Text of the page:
Farm equipment over the last few decades has gotten significantly larger. (Photo submitted)

Farm equipment over the last few decades has gotten significantly larger. (Photo submitted)

Former Castor farmer reflects on changes in farming

In four decades of farming, Larry Weber has seen a lot of change.

Weber began his agriculture career in 1968 when he graduated from Olds College well-known agriculture program.

“They had courses in everything,” said Weber.

When Weber was at school, the course was two years, consisting of four three-month sessions.

After he finished school, he returned to the Castor area and joined his brothers, Melvin and Walter, on the family farm.

In the 1980s, Weber parted ways with his family for a time, spending several years working away from Castor.

“I ended up working for someone else, and I didn’t like it,” said Weber.

Eventually, opportunity presented itself for Weber to return to the Castor area and buy a farm of his own around 1986.

“I couldn’t have done it alone,” said Weber.

“The farm became part of the family farm.”

According to Weber, the brothers, who had been joined by youngest brother Dennis by this time, all had their strengths.

Melvin served as the mechanic for all four farms under the corporation. Dennis handled the marketing. Larry and Dennis handled the cattle operations.

“Forty years, we farmed together,” said Weber.

In that time, a lot has changed, according to Weber.

The biggest changes, as far as Weber is concerned, are the size of the equipment and the changes in the chemicals used to improve yields.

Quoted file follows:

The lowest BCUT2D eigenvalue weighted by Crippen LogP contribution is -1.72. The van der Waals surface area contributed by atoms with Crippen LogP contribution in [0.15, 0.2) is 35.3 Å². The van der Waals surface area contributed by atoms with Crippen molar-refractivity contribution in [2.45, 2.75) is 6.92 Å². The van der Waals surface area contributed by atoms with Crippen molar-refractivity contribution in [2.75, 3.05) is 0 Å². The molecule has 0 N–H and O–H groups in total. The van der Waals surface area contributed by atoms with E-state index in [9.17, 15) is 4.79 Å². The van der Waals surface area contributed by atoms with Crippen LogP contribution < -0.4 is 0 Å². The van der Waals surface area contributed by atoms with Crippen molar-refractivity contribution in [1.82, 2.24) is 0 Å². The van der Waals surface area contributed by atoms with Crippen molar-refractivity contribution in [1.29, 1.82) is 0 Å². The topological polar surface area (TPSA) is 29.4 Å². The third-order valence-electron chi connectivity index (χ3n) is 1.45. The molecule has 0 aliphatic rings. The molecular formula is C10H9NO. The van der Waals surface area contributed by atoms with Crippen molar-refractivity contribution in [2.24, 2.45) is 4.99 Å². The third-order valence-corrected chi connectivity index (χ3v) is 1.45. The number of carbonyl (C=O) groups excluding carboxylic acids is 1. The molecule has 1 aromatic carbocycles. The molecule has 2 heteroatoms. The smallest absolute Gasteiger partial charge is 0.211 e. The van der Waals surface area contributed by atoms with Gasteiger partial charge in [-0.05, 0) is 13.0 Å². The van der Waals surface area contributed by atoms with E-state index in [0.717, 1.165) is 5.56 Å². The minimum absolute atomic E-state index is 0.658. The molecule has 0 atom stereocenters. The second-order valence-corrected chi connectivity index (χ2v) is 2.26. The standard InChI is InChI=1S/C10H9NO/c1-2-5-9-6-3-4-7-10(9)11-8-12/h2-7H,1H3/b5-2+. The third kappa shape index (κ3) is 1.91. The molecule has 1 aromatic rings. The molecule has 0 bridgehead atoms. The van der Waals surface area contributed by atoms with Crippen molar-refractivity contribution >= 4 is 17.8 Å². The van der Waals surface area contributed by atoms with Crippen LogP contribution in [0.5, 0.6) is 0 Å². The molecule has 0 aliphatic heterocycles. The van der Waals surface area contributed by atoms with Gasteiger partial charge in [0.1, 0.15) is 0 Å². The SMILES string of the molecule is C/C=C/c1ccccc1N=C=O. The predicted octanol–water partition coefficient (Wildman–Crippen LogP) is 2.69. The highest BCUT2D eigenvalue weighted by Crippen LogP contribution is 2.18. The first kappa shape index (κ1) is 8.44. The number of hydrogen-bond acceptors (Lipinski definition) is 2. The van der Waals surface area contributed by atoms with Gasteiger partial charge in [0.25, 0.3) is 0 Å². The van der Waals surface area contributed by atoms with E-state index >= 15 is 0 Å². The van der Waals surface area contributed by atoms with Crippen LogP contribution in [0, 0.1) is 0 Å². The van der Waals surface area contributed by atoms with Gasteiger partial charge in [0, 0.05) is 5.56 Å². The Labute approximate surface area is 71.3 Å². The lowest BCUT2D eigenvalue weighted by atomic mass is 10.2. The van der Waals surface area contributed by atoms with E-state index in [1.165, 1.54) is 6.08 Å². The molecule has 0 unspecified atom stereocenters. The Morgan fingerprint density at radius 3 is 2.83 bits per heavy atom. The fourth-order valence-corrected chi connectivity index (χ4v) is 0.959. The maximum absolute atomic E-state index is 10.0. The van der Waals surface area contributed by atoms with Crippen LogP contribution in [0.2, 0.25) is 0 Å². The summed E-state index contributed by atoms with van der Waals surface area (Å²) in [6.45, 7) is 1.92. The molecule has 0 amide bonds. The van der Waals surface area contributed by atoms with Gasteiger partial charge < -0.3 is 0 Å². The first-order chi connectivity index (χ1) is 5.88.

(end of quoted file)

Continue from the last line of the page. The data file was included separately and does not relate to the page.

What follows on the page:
One of the first tractors the brothers purchased on the farm was one with 64-horsepower, though he notes they eventually did purchase a 100-horsepower one.

With the equipment getting bigger and bigger, work which would take the brothers two days to do in the past now takes the newer generation of farmers around three hours to do.

Another big change was the advent of no-till seeding in the late 1980’s, which allowed the brothers to seed on dry ground where they never could before.

When Weber and his brothers were still working the land, every field would be worked and seeded twice per year. Something that helped make that happen was the introduction of chemical sprays.

“We sprayed instead of working the land,” said Weber.

“Chemicals didn’t cost that much at the time. (They) made a lot of difference.”

According to Weber, the newer farmers working now are farming bigger acres with the bigger equipment and there are fewer small farms around.

“The community changes,” said Weber.

Weber is now mainly retired from farming, though he does keep a few cows around to keep himself busy.

“I need something to do,” said Weber.

Reflecting on his time farming, Weber is not unhappy with how things turned out for him and his brothers.

“I’m really glad I farmed when I did,” said Weber.

“It would be hard to do anything today because of the cost.”

According to Weber, the best part of farming was being able to work for himself.

“I liked the independence. Doing what we wanted to do when we wanted to do it,” said Weber.

“I missed that independence when I worked for someone else.”

The home-quarter for the Weber family farm is located northeast of Castor, though the family farm has land surrounding the community.

Larry, and his wife Kathy, live on their farm west of Castor near the old Lauderdale school.

Local NewsNews

 

An older combine used by Weber farms. (Photo submitted)

An older combine used by Weber farms. (Photo submitted)

A variety of equipment is used in farming operations. (Photo submitted)

A variety of equipment is used in farming operations. (Photo submitted)

An old self-propelled bale wagon in use on the Weber farm. (Photo submitted)

An old self-propelled bale wagon in use on the Weber farm. (Photo submitted)

An air drill hooked up and ready to go to work. (Photo submitted)

An air drill hooked up and ready to go to work. (Photo submitted)